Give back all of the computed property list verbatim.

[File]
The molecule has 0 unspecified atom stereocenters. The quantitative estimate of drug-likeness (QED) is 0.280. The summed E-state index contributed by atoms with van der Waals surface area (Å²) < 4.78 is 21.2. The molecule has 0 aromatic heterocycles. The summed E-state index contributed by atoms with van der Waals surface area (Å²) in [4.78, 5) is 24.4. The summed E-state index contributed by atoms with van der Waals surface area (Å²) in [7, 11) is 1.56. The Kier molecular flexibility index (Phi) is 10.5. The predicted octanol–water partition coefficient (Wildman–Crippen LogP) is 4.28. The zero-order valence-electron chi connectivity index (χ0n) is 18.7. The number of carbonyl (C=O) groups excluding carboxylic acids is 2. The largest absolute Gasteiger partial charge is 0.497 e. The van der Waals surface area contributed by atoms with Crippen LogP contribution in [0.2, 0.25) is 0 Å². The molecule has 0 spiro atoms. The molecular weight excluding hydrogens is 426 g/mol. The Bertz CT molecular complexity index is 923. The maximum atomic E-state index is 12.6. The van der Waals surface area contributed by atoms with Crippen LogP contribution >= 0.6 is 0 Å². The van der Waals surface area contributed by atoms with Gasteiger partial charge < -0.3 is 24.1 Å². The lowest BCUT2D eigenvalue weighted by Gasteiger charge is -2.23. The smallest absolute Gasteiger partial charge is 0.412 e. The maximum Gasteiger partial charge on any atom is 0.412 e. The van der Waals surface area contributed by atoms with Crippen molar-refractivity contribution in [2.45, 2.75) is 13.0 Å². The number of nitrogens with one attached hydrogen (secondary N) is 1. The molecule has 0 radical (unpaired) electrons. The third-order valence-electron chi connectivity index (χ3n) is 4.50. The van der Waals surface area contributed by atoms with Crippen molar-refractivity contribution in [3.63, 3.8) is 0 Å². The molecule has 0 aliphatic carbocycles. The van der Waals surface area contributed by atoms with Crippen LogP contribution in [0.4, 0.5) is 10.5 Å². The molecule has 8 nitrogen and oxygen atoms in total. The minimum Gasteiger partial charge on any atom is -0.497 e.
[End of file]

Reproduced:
The molecule has 0 unspecified atom stereocenters. The quantitative estimate of drug-likeness (QED) is 0.280. The summed E-state index contributed by atoms with van der Waals surface area (Å²) < 4.78 is 21.2. The molecule has 0 aromatic heterocycles. The summed E-state index contributed by atoms with van der Waals surface area (Å²) in [4.78, 5) is 24.4. The summed E-state index contributed by atoms with van der Waals surface area (Å²) in [7, 11) is 1.56. The Kier molecular flexibility index (Phi) is 10.5. The predicted octanol–water partition coefficient (Wildman–Crippen LogP) is 4.28. The zero-order valence-electron chi connectivity index (χ0n) is 18.7. The number of carbonyl (C=O) groups excluding carboxylic acids is 2. The largest absolute Gasteiger partial charge is 0.497 e. The van der Waals surface area contributed by atoms with Crippen LogP contribution in [0.2, 0.25) is 0 Å². The molecule has 0 spiro atoms. The molecular weight excluding hydrogens is 426 g/mol. The Bertz CT molecular complexity index is 923. The maximum atomic E-state index is 12.6. The van der Waals surface area contributed by atoms with Crippen LogP contribution >= 0.6 is 0 Å². The van der Waals surface area contributed by atoms with Gasteiger partial charge < -0.3 is 24.1 Å². The lowest BCUT2D eigenvalue weighted by Gasteiger charge is -2.23. The smallest absolute Gasteiger partial charge is 0.412 e. The maximum Gasteiger partial charge on any atom is 0.412 e. The van der Waals surface area contributed by atoms with Crippen molar-refractivity contribution in [2.45, 2.75) is 13.0 Å². The number of nitrogens with one attached hydrogen (secondary N) is 1. The molecule has 0 radical (unpaired) electrons. The third-order valence-electron chi connectivity index (χ3n) is 4.50. The van der Waals surface area contributed by atoms with Crippen molar-refractivity contribution in [3.63, 3.8) is 0 Å². The molecule has 0 aliphatic carbocycles. The van der Waals surface area contributed by atoms with Crippen LogP contribution in [0.4, 0.5) is 10.5 Å². The molecule has 8 nitrogen and oxygen atoms in total. The minimum Gasteiger partial charge on any atom is -0.497 e.